6.  The new requirement introduced in the published version of the 2015 National Fire Code is going to prove to be a difficult nut to crack.  Division B Section 6.8 introduces a new Canadian Standard (CAN/ULC-S1001-11) that will require your projects to undergo additional testing and inspection of the life safety equipment and systems that are interconnected to (and controlled by) the building’s fire alarm system.  Technicians performing this important test will have to receive additional training in order to ensure your building remains compliant.


NATIONAL FIRE CODE 2010 (currently being enforced in many Canadian Jurisdictions)

Division B Section 6 outlines the requirements to maintain building life safety equipment and systems in proper working order (and to have them regularly inspected to a number of nationally adopted Standards).  These are two (2) important requirements in the Fire Code found in Division C Section 2.

Sentence Responsibility

    “1)  Unless otherwise specified, the owner or the owner’s authorized agent shall be responsible for carrying out the provisions of this Code.”



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Sentence Records

    “1)  Where this Code requires that tests, inspections, maintenance or operational procedures be performed on a fire safety system, records shall be made and the original or a copy shall be retained at the premises for examination by the authority having jurisdiction.

    2)  The initial verification or test reports for each system shall be retained throughout the life of the systems.

    3)  Records of tests, inspections, maintenance or operational procedures undertake after the initial tests referred to in Sentence (2) shall be retained so that at least the current and the immediately preceding records are available.

    4)  Notwithstanding the conditions stated in Sentence (3), no record shall be destroyed within two years of having been prepared.”



If you have projects located in a British Columbia community that has adopted a By-Law requiring ASTTBC Registered Fire Protection Technicians (RFPT), may I suggest you have a quick look at ASTTBC’s Practice Guideline.  It’s located at  Section “9” is called Provision of Services.  How do your fire equipment provider’s technicians stack up?  If you happen to be a fire protection technician reading this, how do YOU stack up?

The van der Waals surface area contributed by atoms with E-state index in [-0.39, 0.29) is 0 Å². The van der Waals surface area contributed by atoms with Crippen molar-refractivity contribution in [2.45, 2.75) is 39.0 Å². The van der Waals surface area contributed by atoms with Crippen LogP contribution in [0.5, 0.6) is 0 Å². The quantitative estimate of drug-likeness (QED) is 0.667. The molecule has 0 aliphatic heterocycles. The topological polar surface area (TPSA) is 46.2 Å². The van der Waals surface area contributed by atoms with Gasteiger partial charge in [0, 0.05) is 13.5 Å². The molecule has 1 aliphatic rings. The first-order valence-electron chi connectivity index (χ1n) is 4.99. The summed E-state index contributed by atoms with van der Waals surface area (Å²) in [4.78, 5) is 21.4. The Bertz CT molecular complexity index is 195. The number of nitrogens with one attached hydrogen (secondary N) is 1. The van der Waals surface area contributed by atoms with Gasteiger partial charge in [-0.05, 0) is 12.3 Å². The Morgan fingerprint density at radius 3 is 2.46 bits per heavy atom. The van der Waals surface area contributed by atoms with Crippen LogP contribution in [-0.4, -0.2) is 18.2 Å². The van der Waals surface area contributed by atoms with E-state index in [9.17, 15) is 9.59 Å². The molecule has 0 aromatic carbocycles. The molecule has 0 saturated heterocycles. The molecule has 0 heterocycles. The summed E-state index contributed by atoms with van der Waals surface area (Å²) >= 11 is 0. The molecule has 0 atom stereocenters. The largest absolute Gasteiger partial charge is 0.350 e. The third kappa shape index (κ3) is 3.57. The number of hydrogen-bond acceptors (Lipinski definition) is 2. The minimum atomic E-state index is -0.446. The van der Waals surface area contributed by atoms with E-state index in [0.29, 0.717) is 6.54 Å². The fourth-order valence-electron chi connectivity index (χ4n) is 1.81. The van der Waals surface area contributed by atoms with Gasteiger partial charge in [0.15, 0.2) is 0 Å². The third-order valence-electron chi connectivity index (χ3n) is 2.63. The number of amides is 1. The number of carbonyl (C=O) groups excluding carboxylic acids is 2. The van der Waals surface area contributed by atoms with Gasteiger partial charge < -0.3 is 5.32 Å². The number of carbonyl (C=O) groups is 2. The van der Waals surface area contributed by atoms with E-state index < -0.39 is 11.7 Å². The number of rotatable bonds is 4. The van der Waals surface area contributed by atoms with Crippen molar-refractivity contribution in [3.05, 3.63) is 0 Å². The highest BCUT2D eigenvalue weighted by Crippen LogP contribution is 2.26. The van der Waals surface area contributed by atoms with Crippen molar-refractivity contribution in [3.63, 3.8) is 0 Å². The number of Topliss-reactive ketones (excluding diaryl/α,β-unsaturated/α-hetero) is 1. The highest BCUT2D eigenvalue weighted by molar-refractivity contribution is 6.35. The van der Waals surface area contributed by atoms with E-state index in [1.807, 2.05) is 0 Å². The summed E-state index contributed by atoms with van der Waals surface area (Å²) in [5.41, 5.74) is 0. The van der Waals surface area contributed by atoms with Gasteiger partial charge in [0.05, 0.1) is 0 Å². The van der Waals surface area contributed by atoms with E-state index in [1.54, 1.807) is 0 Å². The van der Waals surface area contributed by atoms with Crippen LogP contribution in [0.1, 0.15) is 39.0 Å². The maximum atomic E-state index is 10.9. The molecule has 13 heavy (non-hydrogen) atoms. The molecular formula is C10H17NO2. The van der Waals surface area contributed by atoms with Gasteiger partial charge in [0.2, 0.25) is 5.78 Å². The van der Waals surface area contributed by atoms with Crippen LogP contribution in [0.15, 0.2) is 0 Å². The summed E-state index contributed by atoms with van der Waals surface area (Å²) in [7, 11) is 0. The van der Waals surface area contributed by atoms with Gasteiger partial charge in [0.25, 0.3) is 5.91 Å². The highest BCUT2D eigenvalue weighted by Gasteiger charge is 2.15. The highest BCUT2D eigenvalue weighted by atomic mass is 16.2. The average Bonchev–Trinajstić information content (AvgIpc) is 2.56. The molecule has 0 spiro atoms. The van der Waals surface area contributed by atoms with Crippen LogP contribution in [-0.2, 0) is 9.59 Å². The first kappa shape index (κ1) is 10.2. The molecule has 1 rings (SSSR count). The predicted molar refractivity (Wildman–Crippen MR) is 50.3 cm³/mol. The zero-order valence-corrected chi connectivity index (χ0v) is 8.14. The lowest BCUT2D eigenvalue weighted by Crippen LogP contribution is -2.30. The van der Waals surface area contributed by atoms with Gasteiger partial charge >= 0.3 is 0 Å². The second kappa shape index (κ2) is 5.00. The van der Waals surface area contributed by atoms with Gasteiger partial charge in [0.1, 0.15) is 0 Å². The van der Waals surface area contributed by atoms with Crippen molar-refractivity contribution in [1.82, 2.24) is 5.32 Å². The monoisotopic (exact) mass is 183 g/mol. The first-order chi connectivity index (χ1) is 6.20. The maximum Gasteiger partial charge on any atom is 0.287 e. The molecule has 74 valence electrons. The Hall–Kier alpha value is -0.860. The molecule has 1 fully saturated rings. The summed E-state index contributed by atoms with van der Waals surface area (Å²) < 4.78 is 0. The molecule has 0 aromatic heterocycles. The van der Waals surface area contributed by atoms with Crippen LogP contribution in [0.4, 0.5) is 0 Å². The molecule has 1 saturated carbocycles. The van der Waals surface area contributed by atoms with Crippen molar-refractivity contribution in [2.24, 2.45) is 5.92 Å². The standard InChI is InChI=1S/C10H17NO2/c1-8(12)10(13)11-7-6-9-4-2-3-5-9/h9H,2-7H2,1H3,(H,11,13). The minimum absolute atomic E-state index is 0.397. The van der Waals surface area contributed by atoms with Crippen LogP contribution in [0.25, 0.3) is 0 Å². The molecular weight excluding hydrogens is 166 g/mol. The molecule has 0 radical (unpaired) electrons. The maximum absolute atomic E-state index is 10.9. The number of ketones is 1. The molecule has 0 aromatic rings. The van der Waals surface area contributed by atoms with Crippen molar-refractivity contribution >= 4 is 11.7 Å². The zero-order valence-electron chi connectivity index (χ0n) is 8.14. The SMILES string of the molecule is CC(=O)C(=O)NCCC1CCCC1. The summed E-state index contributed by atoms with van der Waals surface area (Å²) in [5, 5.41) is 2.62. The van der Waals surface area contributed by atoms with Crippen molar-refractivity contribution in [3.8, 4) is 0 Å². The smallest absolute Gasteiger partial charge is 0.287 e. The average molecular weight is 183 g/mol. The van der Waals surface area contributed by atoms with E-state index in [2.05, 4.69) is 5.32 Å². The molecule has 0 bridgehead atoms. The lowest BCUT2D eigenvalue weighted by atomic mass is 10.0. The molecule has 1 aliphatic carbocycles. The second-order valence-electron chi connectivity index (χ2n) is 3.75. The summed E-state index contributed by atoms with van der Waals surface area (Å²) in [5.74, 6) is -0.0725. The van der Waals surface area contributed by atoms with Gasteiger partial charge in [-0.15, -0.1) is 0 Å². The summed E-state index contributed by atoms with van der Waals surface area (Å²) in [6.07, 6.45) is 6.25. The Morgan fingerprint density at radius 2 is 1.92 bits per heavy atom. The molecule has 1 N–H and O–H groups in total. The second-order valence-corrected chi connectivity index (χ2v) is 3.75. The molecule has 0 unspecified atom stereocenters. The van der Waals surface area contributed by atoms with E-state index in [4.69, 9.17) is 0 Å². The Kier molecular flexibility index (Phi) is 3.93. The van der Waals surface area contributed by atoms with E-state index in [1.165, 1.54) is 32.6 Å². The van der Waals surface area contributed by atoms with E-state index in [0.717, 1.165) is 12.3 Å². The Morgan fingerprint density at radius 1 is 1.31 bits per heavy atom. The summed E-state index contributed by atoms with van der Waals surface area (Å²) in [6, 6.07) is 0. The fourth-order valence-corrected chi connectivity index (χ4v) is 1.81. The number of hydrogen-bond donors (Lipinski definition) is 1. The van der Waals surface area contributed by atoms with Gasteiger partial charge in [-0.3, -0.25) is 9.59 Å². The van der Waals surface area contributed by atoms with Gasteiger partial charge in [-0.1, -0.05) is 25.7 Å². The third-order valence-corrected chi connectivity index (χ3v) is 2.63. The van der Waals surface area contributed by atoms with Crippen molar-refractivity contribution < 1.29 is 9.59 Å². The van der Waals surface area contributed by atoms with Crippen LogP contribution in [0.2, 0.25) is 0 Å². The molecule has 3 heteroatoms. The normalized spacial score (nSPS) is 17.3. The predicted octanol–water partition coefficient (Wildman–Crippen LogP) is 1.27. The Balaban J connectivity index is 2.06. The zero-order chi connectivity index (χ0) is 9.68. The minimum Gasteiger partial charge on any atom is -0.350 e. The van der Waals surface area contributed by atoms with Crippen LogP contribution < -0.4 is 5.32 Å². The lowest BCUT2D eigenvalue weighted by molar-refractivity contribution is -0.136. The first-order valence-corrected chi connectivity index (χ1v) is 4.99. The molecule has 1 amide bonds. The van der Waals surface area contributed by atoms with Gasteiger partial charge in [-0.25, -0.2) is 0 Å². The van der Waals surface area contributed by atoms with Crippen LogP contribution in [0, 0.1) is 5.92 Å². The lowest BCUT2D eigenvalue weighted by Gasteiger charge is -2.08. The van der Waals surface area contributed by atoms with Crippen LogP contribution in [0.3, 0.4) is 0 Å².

And lastly, you may wish to compare ASTTBC’s Practice Guide with the Fire Protection Technicians Network’s Professional Practice Manual (particularly Section 12.10).  The Canadian Fire Alarm Association (CFAA), a national association that certifies fire alarm technicians in Canada, doesn’t have a formal technician Practice Guide.

The really important question you should be asking is:

Why isn’t your service provider employing technicians Certified by the Fire Technicians Network?



Fire Alarm Systems/Emergency Voice Communication Systems
- CAN/ULC-S536-04 (Standard for Inspection and Testing of Fire Alarm Systems)
Daily, Monthly and Annually

- NFPA 10 (2007) (Portable Fire Extinguishers) - Except for Clause 4.4.1.  (You’re not required to retire extinguishers with date codes prior to October 1984 at the next six year or hydrostatic test service.)
Daily, Monthly and Annually

Water-Based Extinguishing Systems (Sprinklers, Standpipes, Fire Pumps, Hydrants)
 - NFPA 25 (2008) (Inspection, Testing, and Maintenance of Water-Based Fire Protection Systems)
Daily, Weekly (for projects with a fire pump), Monthly, Quarterly, Sem-Annually, and Annually

Emergency Lighting and Power Systems
 - CAN/CSA-C282 (2005) (Emergency Electrical Power Supply for Buildings)
Daily, Monthly, and Annually

Special Fire Suppression Systems
- NFPA 11 (2005) (Low, Medium, and High-Expansion Foam Systems)
- NFPA 12 (2005) (Carbon Dioxide Extinguishing Systems)
- NFPA 12A (2009) (Halon 1301 Fire Extinguishing Systems)
- NFPA 12B (1990) (Halon 1211 Fire Extinguishing Systems)
- NFPA 17 (2009) (Dry Chemical Extinguishing Systems)
- NFPA 17A (2009) (Wet Chemical Extinguishing Systems)
(These all have Daily, Monthly, Semi-Annual, and Annual testing requirements.)



Our new series examines the Fire Alarm Verification process in depth.
Our Editorial EXTRA! (April 2015) - The Wolf on the Board!
Our Open Letter to ASTTBC (March 2014 Editorial)
Our September 2014 Editorial
Our August 2014 Editorial
More comments concerning ASTTBC technicians are in in our May 2012 Editorial
ASTTBC Complaint Outcomes (This actually makes for some pretty scary reading.)
CAN/ULC-S536 DO’S AND DON’T’S - Special Reports



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  • The Canadian Fire Alarm Association (CFAA) - Please visit their website (link below) for information on one being held in your area.
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Fire Protection Equipment Technicians (British Columbia):